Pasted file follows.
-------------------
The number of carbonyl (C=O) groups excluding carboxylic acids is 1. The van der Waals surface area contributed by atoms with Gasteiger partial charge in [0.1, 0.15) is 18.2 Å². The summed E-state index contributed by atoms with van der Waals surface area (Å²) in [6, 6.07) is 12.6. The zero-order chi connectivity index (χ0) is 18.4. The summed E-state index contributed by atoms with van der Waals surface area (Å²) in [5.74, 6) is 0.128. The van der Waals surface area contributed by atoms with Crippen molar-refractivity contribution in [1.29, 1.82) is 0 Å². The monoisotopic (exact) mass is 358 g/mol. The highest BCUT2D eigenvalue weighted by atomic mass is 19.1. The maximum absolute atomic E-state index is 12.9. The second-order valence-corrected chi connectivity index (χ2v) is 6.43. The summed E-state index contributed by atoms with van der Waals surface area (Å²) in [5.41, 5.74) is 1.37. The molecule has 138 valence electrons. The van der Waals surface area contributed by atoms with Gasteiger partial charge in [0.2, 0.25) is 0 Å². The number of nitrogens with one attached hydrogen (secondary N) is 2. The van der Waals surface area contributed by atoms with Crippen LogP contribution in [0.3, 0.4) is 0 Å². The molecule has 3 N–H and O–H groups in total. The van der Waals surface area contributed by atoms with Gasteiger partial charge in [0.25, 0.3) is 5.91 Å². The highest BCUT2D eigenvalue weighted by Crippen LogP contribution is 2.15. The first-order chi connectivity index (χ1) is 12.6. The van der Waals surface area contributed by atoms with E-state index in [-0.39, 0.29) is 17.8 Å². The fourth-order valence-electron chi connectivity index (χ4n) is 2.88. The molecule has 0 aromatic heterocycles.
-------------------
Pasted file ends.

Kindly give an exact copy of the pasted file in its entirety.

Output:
The number of carbonyl (C=O) groups excluding carboxylic acids is 1. The van der Waals surface area contributed by atoms with Gasteiger partial charge in [0.1, 0.15) is 18.2 Å². The summed E-state index contributed by atoms with van der Waals surface area (Å²) in [6, 6.07) is 12.6. The zero-order chi connectivity index (χ0) is 18.4. The summed E-state index contributed by atoms with van der Waals surface area (Å²) in [5.74, 6) is 0.128. The van der Waals surface area contributed by atoms with Crippen molar-refractivity contribution in [1.29, 1.82) is 0 Å². The monoisotopic (exact) mass is 358 g/mol. The highest BCUT2D eigenvalue weighted by atomic mass is 19.1. The maximum absolute atomic E-state index is 12.9. The second-order valence-corrected chi connectivity index (χ2v) is 6.43. The summed E-state index contributed by atoms with van der Waals surface area (Å²) in [5.41, 5.74) is 1.37. The molecule has 138 valence electrons. The van der Waals surface area contributed by atoms with Gasteiger partial charge in [0.2, 0.25) is 0 Å². The number of nitrogens with one attached hydrogen (secondary N) is 2. The van der Waals surface area contributed by atoms with Crippen LogP contribution in [0.3, 0.4) is 0 Å². The molecule has 3 N–H and O–H groups in total. The van der Waals surface area contributed by atoms with Gasteiger partial charge in [0.25, 0.3) is 5.91 Å². The highest BCUT2D eigenvalue weighted by Crippen LogP contribution is 2.15. The first-order chi connectivity index (χ1) is 12.6. The van der Waals surface area contributed by atoms with E-state index in [-0.39, 0.29) is 17.8 Å². The fourth-order valence-electron chi connectivity index (χ4n) is 2.88. The molecule has 0 aromatic heterocycles.